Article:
Thursday, April 10, 2008

Felt Food for Fun

Today was both a school holiday for Willow, an occasion that I love because I love having both my girls with me all to myself all day, and a rainy day--a double cause, therefore, for some weird, elaborate project that filths up the house and keeps us excited all day. And so today, the girls and I were felt food fools!

Look at the awesomeness we created:

We just kept on thinking of things to make for the entire day. The simplest stuff to make, of course, is in the "flat" category. Bread is just a brown bread shape with a white smaller bread shape stitched on--if you're into a pleasing shape, by the way, or you're just not a skilled hand-drawer as I am not, it's simple to find a template for most of this stuff by doing a Google Image search for, say, bread slice, printing out a picture that has a shape you like, and cutting it out. And once you have bread, all the other sandwich fixins are easy--cheese slices (don't forget a holey Swiss or my own personal favorite--American!), lunchmeat, the peanut butter and jelly I made above, etc., don't even require sewing, and items like lettuce leaves or tomato slices just need some embroidery for definition.

And with flat stuff, you can always pile on more flat stuff, and then you have...frosted cookie and slice of pizza! Even though we never have either sausage or pepperoni on our pizzas (we always, always order half sundried tomatoes or broccoli for me and half pineapple for Matt), Willow requested the above "saussaroni" on her pizza.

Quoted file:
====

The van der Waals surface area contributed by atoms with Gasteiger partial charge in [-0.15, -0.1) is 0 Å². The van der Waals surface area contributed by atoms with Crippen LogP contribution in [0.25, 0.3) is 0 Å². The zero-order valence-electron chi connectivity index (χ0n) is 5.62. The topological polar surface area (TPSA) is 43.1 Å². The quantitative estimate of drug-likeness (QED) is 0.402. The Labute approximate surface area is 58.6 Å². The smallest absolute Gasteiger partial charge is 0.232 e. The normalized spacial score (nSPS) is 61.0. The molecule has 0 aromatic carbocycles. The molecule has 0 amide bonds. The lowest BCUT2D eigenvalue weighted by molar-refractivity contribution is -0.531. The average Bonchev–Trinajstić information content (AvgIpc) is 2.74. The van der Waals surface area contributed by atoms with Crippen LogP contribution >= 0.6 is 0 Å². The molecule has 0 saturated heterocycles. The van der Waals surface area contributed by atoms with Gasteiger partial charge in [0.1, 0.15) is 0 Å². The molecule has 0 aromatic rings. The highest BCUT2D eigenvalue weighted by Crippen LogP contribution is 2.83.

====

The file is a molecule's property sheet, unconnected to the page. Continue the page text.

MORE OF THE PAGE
For foods that you want to have a little more body but that are still pretty flat, you can cut out two identical front and back pieces, sandwich another, slightly smaller piece of felt or low-loft batting or fleece or whatever scrap in between them, and sew around the edge for something like...

Mmm, pancakes, but I actually had to cook eggs over-easy for the girls this morning, because they'd never seen this exact food before.

And then you can quilt through your layers for additional detail if you want. And notice that this ain't necessarily super-realistic--if you want to make really elaborate and detailed and perfectly realistic felt food, that's awesome and you can, but that's something that's all about you. If it's something you're doing because it's cool to do with kids, then remember that kids don't want perfect, they just want you to finish up their grapes, already, so they can add it to their lunchbox and go on the pretend picnic.

Stuffed foods are a lot like the quilted foods except that instead of putting a layer of batting in between the front and back pieces, you leave an opening when you sew them up, then stuff them--in my case, with the fill out of an old pillow--then finish sewing. If you want to add a stem or leaves, don't forget to put it between the layers before you sew.

But probably the best part about making felt food is using your creativity and your three-dimensional constructions skills to make awesome stuff that doesn't fit into these easy categories. For the watermelon, for instance, you can start out with just a red circle, but then you've got to make and trim a paper mock-up of the rind to figure out just what shape and size it needs to be, and then you'll probably want to hand-sew it and stuff it. You can make seeds just by sewing back and forth through the stuffing to both sides of the flesh and taking tiny stitches. This was Willow's special request, and it's her favorite piece of food from today:

I'm the one who likes sushi, and these are really easy: roll up long rectangles, hand-stitch the felt nori closed, and take a few stitches back and forth across the whole piece to keep it all together.

The fortune cookie is another circle with a little hand-stitching to close it, but it's kind of weird to fold unless you pull up some real fortune cookies off of Google Image to look at for reference:

Such an easy, fun, and satisfying creative outlet. What felt foods do you make?

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